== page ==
Given these difficulties, much attention is currently focused on the development of superior bioconjugation approaches that allow for the controlled and site-specific coupling of cytotoxic cargoes to antibodies.8,9,10,11,12,13,14 Previously, we have shown that inter-chain disulfides within the human epidermal growth factor receptor 2 (HER2)-targeted antibody trastuzumab may be selectively re-bridged with dibromopyridazinedione (diBrPD)-based linkers bearing monomethylauristatin E (MMAE) payloads, to yield highly uniform and serum-stable ADCs with therapeutic activity in breast cancer models.15 Here, we provide the first demonstration that ADC synthesis using this diBrPD-MMAE drug-linker may be successfully translated to both another antibody platform and tumour indication, allowing us to arm epidermal growth factor receptor (EGFR)-targeted cetuximab (CTX) with an ultrapotent MMAE warhead for application in PaCa (hereafter referred to as CTX-MMAE). We show that CTX-MMAE is well-tolerated and specifically targets EGFR to elicit dose-dependent therapeutic effects in two distinct models of PaCa that harbour KRAS mutations, which render them refractory to standard EGFR-targeted therapies. Moreover, through the development of a population kinetic-pharmacodynamic (K-PD) model that quantitatively describes the dose-response relationship of CTX-MMAE in these two in vivo models of PaCa, we have generated a valuable predictive tool that provides mechanistic insights into key determinants of ADC efficacy and can be used to inform the future optimisation of the CTX-MMAE dosing regimen as it progresses through subsequent development.

Methods

Bioconjugation of MMAE to CTX

A solution of CTX (3000 µL of a 40 μM solution in borate buffer (BBS) pH 8, 0.12 µmol (1 eq)) was split into equal volumes (500 µL, 0.02 µmol) in six Eppendorf tubes, and to each tube was added a solution of TCEP (6 × 12 μL of a 10 mM solution in BBS pH 8, 6 × 0.12 µmol (6 eq)). The reaction mixtures were incubated at 37 °C/450 rpm for 90 min. The reaction mixtures were then cooled to 4 °C using an ice bath and to each vial was added a cooled solution of diBrPD-PEG12-valine-citrulline-p-aminobenzyloxycarbonyl (PABC)-MMAE (6 × 80 μL of a 10 mM solution in DMF, 6 × 0.80 µmol (40 eq)). Synthetic procedures for the diBrPD-PEG12-valine-citrulline-PABC-MMAE re-bridging reagent and the diBrPD(Me)-acid precursor were as previously described.12,15 The reaction mixtures were left to stand at 4 °C for 18 h, then buffer swapped repeatedly (6×) into PBS pH 7.4, making up to a final volume of 2500 µL, of which 35 µL was diluted 1/2 and 5 μL was diluted 1/20 for UV-VIS analysis. An 83% yield of CTX-MMAE was obtained.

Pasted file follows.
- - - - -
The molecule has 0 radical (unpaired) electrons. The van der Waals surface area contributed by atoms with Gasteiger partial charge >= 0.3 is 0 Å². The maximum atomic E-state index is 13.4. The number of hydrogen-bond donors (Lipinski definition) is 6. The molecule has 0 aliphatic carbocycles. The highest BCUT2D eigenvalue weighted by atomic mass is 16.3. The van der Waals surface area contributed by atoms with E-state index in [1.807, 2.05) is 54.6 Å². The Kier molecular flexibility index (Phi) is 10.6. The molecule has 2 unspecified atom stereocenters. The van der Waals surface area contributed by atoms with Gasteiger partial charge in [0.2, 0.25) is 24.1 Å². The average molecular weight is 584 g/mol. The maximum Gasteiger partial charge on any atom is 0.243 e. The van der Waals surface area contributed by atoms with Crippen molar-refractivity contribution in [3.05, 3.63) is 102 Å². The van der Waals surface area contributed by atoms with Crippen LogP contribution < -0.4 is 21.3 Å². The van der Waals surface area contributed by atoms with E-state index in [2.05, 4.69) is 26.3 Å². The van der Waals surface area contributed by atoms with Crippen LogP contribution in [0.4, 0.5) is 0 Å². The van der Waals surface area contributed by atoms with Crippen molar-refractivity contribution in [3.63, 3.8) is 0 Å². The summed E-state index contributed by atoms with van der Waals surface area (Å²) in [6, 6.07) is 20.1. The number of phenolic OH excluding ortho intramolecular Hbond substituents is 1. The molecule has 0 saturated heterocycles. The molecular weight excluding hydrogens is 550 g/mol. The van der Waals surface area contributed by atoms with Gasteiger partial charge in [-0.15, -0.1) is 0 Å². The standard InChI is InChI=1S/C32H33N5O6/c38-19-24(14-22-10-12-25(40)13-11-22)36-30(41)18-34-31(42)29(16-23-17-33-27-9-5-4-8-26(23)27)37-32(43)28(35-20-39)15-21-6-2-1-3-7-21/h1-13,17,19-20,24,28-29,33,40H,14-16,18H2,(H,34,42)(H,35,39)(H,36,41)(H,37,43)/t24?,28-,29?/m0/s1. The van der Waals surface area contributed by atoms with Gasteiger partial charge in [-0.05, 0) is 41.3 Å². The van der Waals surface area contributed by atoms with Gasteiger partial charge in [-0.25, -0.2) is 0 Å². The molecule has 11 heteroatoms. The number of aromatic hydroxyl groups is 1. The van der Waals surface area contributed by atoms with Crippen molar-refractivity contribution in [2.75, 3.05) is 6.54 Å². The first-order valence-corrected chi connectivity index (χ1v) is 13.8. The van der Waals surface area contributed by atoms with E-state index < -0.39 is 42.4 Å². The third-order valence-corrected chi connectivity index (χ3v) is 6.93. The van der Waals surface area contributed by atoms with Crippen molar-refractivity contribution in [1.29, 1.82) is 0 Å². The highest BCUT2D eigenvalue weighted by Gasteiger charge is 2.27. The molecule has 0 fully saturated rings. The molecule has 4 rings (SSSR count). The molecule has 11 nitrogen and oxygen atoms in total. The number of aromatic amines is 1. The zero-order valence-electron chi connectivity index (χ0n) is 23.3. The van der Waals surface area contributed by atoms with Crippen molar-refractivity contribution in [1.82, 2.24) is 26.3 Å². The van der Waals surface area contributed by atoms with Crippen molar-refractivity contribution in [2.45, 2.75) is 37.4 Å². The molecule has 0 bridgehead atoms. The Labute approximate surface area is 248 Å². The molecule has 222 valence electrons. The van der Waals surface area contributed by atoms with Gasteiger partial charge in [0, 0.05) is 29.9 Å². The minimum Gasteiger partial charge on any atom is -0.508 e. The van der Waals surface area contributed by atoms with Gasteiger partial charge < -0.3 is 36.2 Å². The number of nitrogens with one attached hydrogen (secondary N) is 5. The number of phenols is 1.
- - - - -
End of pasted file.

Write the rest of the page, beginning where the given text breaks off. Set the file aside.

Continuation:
Sodium dodecyl sulphate polyacrylamide gel electrophoresis (SDS-PAGE)

Non-reducing SDS-PAGE (10%) was performed following standard lab procedures. A 4% stacking gel was used and a broad-range molecular weight marker (3–198 kDa, Prestained SeeBlue Plus 2 protein standard, ThermoScientific) was co-run to estimate protein weights. Samples (10 μL at 7 μM) were mixed with loading buffer (2 μL, composition for 5x SDS: 1 g SDS, 3 mL glycerol, 6 mL 0.5 M Tris buffer pH 6.8, 2 mg bromophenol blue in 10 mL), heated at 75 °C for 5 min, and centrifuged at 16,000 rpm for 5 min. Samples were subsequently loaded into the wells in a volume of 5 μL. Gels were stained using InstantBlue protein stain (Expedeon).

Hydrophobic interaction chromatography (HIC)

A sample of CTX-MMAE (~35 μM) was diluted two times with water and injected (6–12 µL) onto a TSK-Gel Butyl-NPR 4.6 mm × 35 mm, 2.5 µm particle size column from Tosoh Bioscience, connected to an Agilent 1100 HPLC equipped with a diode array for UV-VIS detection. Samples were run with a step gradient from 100% buffer A (1.5 M ammonium sulfate, 25 mM sodium phosphate, pH 7) to 45% buffer B (25 mM sodium phosphate, 25% isopropanol (v/v), pH 7) over 52 min at a flow rate of 0.6 mL/min. The temperature was maintained at 20 °C for the duration of the run. Detection was by UV-VIS absorbance at 280 nm.

General cell culture

MIA PaCa-2 and PANC-1 human PaCa cell lines were obtained from the American Type Culture Collection (ATCC), USA, and cultured in complete DMEM (DMEM supplemented with 1 mM sodium pyruvate, 50 units/mL penicillin, 50 µg/mL streptomycin and 10% (v/v) foetal bovine serum (FBS)). Both cell lines were maintained in 5% CO2 at 37 °C in a humidified incubator.